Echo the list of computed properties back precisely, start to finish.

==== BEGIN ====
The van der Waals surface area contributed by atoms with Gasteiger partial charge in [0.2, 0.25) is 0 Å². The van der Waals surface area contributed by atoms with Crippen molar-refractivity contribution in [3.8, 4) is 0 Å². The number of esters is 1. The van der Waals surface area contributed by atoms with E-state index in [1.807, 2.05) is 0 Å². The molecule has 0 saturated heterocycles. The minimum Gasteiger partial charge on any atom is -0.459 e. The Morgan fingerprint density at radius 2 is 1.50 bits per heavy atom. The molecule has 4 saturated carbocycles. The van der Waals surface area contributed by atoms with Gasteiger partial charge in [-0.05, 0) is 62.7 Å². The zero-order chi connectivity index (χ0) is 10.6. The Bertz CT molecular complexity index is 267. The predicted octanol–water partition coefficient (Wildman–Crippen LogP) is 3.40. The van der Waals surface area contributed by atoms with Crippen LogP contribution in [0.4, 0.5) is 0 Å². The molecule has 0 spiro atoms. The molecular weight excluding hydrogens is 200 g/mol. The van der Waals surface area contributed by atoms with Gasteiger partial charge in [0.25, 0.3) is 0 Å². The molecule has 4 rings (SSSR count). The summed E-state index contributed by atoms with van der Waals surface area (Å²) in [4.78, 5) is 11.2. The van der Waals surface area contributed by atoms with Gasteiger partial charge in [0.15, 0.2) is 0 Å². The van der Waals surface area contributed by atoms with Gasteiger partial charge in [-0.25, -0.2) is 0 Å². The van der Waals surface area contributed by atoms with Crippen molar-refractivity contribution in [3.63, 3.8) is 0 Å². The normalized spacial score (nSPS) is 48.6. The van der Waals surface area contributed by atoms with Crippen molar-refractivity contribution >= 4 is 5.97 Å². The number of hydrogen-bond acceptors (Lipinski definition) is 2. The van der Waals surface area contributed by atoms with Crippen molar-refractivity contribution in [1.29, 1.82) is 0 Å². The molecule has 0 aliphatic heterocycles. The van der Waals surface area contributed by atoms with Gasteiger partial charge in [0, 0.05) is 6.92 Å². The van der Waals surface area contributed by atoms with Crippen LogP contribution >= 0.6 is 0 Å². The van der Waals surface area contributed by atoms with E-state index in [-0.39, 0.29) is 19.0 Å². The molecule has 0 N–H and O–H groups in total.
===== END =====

The van der Waals surface area contributed by atoms with Gasteiger partial charge in [0.2, 0.25) is 0 Å². The van der Waals surface area contributed by atoms with Crippen molar-refractivity contribution in [3.8, 4) is 0 Å². The number of esters is 1. The van der Waals surface area contributed by atoms with E-state index in [1.807, 2.05) is 0 Å². The molecule has 0 saturated heterocycles. The minimum Gasteiger partial charge on any atom is -0.459 e. The Morgan fingerprint density at radius 2 is 1.50 bits per heavy atom. The molecule has 4 saturated carbocycles. The van der Waals surface area contributed by atoms with Gasteiger partial charge in [-0.05, 0) is 62.7 Å². The zero-order chi connectivity index (χ0) is 10.6. The Bertz CT molecular complexity index is 267. The predicted octanol–water partition coefficient (Wildman–Crippen LogP) is 3.40. The van der Waals surface area contributed by atoms with Crippen LogP contribution in [0.4, 0.5) is 0 Å². The molecule has 0 spiro atoms. The molecular weight excluding hydrogens is 200 g/mol. The van der Waals surface area contributed by atoms with Gasteiger partial charge in [0.25, 0.3) is 0 Å². The molecule has 4 rings (SSSR count). The summed E-state index contributed by atoms with van der Waals surface area (Å²) in [4.78, 5) is 11.2. The van der Waals surface area contributed by atoms with Gasteiger partial charge in [0.15, 0.2) is 0 Å². The van der Waals surface area contributed by atoms with Gasteiger partial charge in [-0.25, -0.2) is 0 Å². The van der Waals surface area contributed by atoms with Crippen molar-refractivity contribution in [3.63, 3.8) is 0 Å². The normalized spacial score (nSPS) is 48.6. The van der Waals surface area contributed by atoms with Crippen molar-refractivity contribution >= 4 is 5.97 Å². The number of hydrogen-bond acceptors (Lipinski definition) is 2. The van der Waals surface area contributed by atoms with Crippen molar-refractivity contribution in [1.29, 1.82) is 0 Å². The molecule has 0 aliphatic heterocycles. The van der Waals surface area contributed by atoms with Gasteiger partial charge in [0, 0.05) is 6.92 Å². The van der Waals surface area contributed by atoms with Crippen LogP contribution >= 0.6 is 0 Å². The van der Waals surface area contributed by atoms with E-state index in [-0.39, 0.29) is 19.0 Å². The molecule has 0 N–H and O–H groups in total.